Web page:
Wild birds at the zoo

Two surveys of wild birds have been conducted at the zoo, one in 2005/2006, the other in 2016/2017. This involved taking a monthly census of the bird species and documenting the territories of breeding pairs. Altogether – breeding birds, birds stopping by to feed, winter guests, along with birds simply flying overhead – this yielded a total of 85 different species. Most wild bird species were reported during the peak fall migration in October as well as during the brooding season in April/May.

Lost and new bird species. Within the 10 years between the two surveys, the breeding territories of the various species changed considerably and shrank overall. The greatest declines were recorded for the house sparrow, great tit, carrion crow and starling. In 2017, greenfinch, barn swallow and hawfinch no longer bred here. In contrast, blackcap, moorhen, goldfinch, grey heron, great spotted woodpecker and black redstart appeared at the zoo. Some species even showed a distinct increase in brooding territories: blackbird, chaffinch, wood pigeon, robin and short-toed treecreeper.

The most common breeding birds

1.         house sparrow
2.         great tit
3.         blackcap

The rarest bird species

1.         middle spotted woodpecker
2.         black woodpecker
3.         collared flycatcher

Tips for a bird-friendly environment at home

  • Select native bushes and shrubs.
    These might include the snowball tree, sloe (blackthorn), service-berry, wild rose or cornelian cherry. Such thickets provide shelter and nesting sites, and the fruits are consumed or attract tasty insects. A well-sorted tree nursery in your area will no doubt be able to suggest additional good “bird protection trees”.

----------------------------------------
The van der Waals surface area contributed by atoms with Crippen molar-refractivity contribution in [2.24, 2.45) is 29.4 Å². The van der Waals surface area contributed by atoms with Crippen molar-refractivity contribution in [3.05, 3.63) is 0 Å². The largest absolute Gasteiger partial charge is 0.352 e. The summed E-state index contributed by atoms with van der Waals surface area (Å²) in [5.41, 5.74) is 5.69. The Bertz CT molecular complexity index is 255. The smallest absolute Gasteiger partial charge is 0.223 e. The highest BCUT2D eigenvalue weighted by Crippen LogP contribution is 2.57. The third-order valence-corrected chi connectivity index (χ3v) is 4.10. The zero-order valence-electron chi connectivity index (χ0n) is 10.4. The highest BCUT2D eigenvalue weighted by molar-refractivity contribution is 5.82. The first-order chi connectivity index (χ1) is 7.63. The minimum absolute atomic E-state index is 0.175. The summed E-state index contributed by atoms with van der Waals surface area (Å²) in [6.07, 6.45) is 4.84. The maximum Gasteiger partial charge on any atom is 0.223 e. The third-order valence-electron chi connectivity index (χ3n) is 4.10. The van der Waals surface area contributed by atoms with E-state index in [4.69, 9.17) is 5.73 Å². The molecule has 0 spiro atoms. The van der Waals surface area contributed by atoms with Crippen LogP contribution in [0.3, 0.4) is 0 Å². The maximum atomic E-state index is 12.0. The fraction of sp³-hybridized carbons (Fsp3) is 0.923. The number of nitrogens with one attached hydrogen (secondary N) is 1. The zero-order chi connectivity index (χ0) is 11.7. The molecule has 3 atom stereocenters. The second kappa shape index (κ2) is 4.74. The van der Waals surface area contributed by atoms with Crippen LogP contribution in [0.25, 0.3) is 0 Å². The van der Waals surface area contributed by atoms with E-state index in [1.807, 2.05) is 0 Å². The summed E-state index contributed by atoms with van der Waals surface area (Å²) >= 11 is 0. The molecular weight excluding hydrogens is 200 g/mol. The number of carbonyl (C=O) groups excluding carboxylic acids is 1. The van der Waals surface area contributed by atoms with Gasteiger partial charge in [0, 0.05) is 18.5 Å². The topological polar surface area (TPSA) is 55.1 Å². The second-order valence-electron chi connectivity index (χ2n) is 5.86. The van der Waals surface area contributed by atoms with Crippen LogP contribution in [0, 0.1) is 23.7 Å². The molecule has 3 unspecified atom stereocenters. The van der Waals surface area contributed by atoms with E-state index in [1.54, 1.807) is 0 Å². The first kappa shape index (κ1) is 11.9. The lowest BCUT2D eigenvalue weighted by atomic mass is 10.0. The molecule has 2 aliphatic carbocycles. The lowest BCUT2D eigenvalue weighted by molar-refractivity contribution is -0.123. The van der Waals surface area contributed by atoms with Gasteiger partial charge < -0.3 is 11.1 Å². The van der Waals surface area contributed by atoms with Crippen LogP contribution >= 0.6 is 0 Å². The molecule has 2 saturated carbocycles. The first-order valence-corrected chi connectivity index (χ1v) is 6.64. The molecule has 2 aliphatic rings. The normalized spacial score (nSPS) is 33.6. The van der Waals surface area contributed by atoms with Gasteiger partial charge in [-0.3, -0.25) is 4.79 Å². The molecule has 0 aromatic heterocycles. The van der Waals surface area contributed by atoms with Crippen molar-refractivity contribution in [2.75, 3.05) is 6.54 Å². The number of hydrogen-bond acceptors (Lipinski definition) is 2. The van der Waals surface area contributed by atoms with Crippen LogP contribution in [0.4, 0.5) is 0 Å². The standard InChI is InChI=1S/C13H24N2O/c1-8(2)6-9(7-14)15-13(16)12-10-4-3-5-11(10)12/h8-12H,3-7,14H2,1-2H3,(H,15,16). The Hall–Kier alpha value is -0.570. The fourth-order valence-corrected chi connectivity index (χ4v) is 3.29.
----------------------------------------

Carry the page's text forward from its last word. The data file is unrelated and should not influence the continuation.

• Ban pesticides from your property.
    Do you really need to fight off every aphid? Plant lice populations tend to peak precisely when their predators need food for their offspring. Feeding on aphids helps small birds, especially titmice, robin, wrens or black redstart, to raise their chicks. If the infestation becomes excessive, an alternative strategy is to shower them off with a strong jet of water or treat them with a stinging nettle slurry. Expert tip: plant nasturtium next to your “endangered” greenery – aphids preferentially settle there.
  • Install natural and artificial nesting aids.
    Robins or wrens like to build their nests in deadwood piles or thorny bushes. A wall overgrown with wild wine, ivy or climbing roses can also serve as brooding places as well as provide shelter and food. When purchasing nesting boxes, make sure they are simple to clean and orient the entrance holes toward East.
  • Provide water and feed, at least during extreme weather conditions.
    Today, experts actually recommend providing feed year-round. This makes the birds feel at home in heavily built-up areas throughout the year, helps keep aphids and mosquitos at bay, and enables bird-watching in every season. Important: keep the feed in every feeding station clean and dry. Silo-shaped feeders equipped with rings or rods for the birds to perch on have proven to be very effective. A garden bird bath is also a good idea, especially when temperatures go up, and can also help support thirsty bees and other insects.
  • Plant an insect-friendly flower meadow.
    Birds find plenty of food for themselves and their offspring between bell flowers, daisies, cocksfoot (orchard grass) and meadow pink.